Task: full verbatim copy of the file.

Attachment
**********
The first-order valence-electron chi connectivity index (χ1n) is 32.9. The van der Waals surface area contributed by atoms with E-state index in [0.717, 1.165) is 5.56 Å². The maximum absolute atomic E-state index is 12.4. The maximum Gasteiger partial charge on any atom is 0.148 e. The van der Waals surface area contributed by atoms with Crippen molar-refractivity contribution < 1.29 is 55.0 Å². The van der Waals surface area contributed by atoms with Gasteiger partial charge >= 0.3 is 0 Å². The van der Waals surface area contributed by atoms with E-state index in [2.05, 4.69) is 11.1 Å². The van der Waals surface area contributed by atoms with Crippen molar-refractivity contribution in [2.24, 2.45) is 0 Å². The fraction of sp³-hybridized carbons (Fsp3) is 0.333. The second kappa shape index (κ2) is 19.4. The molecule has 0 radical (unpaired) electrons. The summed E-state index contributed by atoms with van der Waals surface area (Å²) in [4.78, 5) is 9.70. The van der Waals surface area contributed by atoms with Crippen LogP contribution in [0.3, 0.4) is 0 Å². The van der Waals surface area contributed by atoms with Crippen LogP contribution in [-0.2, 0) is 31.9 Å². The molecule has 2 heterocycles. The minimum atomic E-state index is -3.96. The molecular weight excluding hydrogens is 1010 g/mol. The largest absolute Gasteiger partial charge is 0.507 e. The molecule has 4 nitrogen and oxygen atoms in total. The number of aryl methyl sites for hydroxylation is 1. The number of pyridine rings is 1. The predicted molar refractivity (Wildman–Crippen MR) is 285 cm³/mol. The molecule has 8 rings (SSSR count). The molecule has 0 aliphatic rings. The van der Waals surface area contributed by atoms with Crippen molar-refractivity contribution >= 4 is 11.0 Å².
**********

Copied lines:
The first-order valence-electron chi connectivity index (χ1n) is 32.9. The van der Waals surface area contributed by atoms with E-state index in [0.717, 1.165) is 5.56 Å². The maximum absolute atomic E-state index is 12.4. The maximum Gasteiger partial charge on any atom is 0.148 e. The van der Waals surface area contributed by atoms with Crippen molar-refractivity contribution < 1.29 is 55.0 Å². The van der Waals surface area contributed by atoms with Gasteiger partial charge >= 0.3 is 0 Å². The van der Waals surface area contributed by atoms with E-state index in [2.05, 4.69) is 11.1 Å². The van der Waals surface area contributed by atoms with Crippen molar-refractivity contribution in [2.24, 2.45) is 0 Å². The fraction of sp³-hybridized carbons (Fsp3) is 0.333. The second kappa shape index (κ2) is 19.4. The molecule has 0 radical (unpaired) electrons. The summed E-state index contributed by atoms with van der Waals surface area (Å²) in [4.78, 5) is 9.70. The van der Waals surface area contributed by atoms with Crippen LogP contribution in [0.3, 0.4) is 0 Å². The van der Waals surface area contributed by atoms with Crippen LogP contribution in [-0.2, 0) is 31.9 Å². The molecule has 2 heterocycles. The minimum atomic E-state index is -3.96. The molecular weight excluding hydrogens is 1010 g/mol. The largest absolute Gasteiger partial charge is 0.507 e. The molecule has 4 nitrogen and oxygen atoms in total. The number of aryl methyl sites for hydroxylation is 1. The number of pyridine rings is 1. The predicted molar refractivity (Wildman–Crippen MR) is 285 cm³/mol. The molecule has 8 rings (SSSR count). The molecule has 0 aliphatic rings. The van der Waals surface area contributed by atoms with Crippen molar-refractivity contribution >= 4 is 11.0 Å².